Reid: "But, we said it first!"
Mr. President, this afternoon, I would like the Senate to note how similar General Casey’s apparent plan to withdraw U.S. forces is to the plan put forward by Senate Democrats last week.
Our plan—designed by Senators Levin and Reed—said much the same thing as our military leaders said in the New York Times. Specifically, that it is time for Iraqis to take responsibility for their own security and government, so that the phased redeployment of U.S. forces from Iraq can begin by year’s end.
As we all know, the Republican Majority rejected the Levin/Reed proposal, even though it represents our best chance at making sure our troops in Iraq succeed and Iraq as a country succeeds. And even though it is entirely consistent with the plan of our top military commander in Iraq.
By rejecting our amendment, Republicans made clear they were intent to “stay the course” and stay forever in Iraq.
But Mr. President, I wonder how the Majority feels today, now that that General Casey’s plan is in the open?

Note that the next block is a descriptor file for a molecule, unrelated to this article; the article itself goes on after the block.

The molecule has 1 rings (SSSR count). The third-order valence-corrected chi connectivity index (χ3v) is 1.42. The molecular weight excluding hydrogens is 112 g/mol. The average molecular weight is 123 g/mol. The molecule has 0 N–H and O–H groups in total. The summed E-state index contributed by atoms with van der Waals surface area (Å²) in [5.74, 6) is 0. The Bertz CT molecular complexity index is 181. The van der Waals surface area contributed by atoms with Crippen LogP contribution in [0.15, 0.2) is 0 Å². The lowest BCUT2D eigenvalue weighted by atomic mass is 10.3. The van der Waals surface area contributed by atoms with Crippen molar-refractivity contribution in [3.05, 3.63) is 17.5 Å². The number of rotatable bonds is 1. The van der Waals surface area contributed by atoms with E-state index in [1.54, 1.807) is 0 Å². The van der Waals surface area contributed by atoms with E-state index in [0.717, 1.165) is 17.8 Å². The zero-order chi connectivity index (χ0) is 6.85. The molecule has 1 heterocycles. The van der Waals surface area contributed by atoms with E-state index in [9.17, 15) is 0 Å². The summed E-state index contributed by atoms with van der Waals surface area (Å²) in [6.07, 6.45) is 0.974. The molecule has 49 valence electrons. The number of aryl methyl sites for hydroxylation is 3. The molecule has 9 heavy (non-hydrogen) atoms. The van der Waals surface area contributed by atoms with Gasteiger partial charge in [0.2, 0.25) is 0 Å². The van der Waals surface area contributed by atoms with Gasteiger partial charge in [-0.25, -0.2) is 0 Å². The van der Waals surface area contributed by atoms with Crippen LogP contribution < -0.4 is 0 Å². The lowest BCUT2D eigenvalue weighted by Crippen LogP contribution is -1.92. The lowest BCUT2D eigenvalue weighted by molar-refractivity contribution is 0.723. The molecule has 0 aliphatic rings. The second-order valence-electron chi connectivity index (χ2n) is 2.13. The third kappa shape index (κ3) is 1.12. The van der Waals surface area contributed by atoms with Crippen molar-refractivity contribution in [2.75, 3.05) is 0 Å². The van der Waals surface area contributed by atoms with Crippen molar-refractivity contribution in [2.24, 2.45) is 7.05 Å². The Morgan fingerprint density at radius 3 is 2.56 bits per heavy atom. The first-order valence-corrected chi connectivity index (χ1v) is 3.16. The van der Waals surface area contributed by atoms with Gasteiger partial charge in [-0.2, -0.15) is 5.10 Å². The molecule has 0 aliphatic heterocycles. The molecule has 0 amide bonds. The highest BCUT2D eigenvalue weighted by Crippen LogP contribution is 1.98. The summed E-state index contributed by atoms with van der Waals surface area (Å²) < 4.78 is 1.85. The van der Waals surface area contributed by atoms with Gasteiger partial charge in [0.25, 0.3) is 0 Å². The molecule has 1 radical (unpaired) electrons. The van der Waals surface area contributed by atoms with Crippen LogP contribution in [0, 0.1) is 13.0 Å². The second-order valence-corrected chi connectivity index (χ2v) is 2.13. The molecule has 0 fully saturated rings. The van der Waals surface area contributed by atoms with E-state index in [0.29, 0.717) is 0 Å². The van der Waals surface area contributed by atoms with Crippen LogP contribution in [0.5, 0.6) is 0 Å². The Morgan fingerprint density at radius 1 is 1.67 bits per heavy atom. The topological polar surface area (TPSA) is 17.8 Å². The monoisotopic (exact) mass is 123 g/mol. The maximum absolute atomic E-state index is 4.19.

Reid misses (ignores??) the point. The Levin/Reed proposal was rejected because the majority believes troop withdrawals should be based on success on the ground, not the arbitrary timetables that the Democrats propose every six months. Stay the course, indeed. Forever? That is Reid's word, not the Republicans. That the majority has, and is, deferring to the commanding General; that the commanding General is indicating that time may be approaching, does not vindicate the catcalls from the left.
Stand up every hour of the day and declare the sun is about to rise doesn't make you a prophet when it finally happens.
To answer Reid's not-so-rhetorical question, how does the Majority feel about withdrawal in the wake of the General's plans, well, I leave that to your imagination.
The words "Ok" and "Cool" come to mind.